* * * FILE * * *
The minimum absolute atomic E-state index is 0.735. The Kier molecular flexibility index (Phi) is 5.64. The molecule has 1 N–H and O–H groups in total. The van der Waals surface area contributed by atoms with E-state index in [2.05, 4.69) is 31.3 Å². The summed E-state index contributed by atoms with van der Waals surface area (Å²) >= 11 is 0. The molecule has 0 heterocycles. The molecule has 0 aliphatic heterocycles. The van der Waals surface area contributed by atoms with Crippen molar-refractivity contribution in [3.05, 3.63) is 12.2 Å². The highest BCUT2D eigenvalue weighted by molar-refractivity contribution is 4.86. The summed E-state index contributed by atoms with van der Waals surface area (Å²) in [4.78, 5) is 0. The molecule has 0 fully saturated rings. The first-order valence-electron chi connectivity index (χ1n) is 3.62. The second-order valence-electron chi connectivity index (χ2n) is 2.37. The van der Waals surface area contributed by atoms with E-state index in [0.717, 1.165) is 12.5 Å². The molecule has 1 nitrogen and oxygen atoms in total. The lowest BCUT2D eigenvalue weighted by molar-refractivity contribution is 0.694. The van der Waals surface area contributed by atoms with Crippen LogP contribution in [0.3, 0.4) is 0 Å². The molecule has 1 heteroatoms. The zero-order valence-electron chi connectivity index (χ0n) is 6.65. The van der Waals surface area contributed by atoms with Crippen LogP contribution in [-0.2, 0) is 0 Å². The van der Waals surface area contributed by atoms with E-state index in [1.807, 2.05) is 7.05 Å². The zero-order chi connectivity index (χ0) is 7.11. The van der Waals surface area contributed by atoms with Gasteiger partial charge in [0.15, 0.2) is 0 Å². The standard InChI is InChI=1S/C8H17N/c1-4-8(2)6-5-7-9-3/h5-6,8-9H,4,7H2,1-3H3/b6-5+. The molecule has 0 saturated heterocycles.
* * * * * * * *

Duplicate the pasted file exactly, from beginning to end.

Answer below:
The minimum absolute atomic E-state index is 0.735. The Kier molecular flexibility index (Phi) is 5.64. The molecule has 1 N–H and O–H groups in total. The van der Waals surface area contributed by atoms with E-state index in [2.05, 4.69) is 31.3 Å². The summed E-state index contributed by atoms with van der Waals surface area (Å²) >= 11 is 0. The molecule has 0 heterocycles. The molecule has 0 aliphatic heterocycles. The van der Waals surface area contributed by atoms with Crippen molar-refractivity contribution in [3.05, 3.63) is 12.2 Å². The highest BCUT2D eigenvalue weighted by molar-refractivity contribution is 4.86. The summed E-state index contributed by atoms with van der Waals surface area (Å²) in [4.78, 5) is 0. The molecule has 0 fully saturated rings. The first-order valence-electron chi connectivity index (χ1n) is 3.62. The second-order valence-electron chi connectivity index (χ2n) is 2.37. The van der Waals surface area contributed by atoms with E-state index in [0.717, 1.165) is 12.5 Å². The molecule has 1 nitrogen and oxygen atoms in total. The lowest BCUT2D eigenvalue weighted by molar-refractivity contribution is 0.694. The van der Waals surface area contributed by atoms with Crippen LogP contribution in [0.3, 0.4) is 0 Å². The molecule has 1 heteroatoms. The zero-order valence-electron chi connectivity index (χ0n) is 6.65. The van der Waals surface area contributed by atoms with Crippen LogP contribution in [-0.2, 0) is 0 Å². The van der Waals surface area contributed by atoms with E-state index in [1.807, 2.05) is 7.05 Å². The zero-order chi connectivity index (χ0) is 7.11. The van der Waals surface area contributed by atoms with Gasteiger partial charge in [0.15, 0.2) is 0 Å². The standard InChI is InChI=1S/C8H17N/c1-4-8(2)6-5-7-9-3/h5-6,8-9H,4,7H2,1-3H3/b6-5+. The molecule has 0 saturated heterocycles.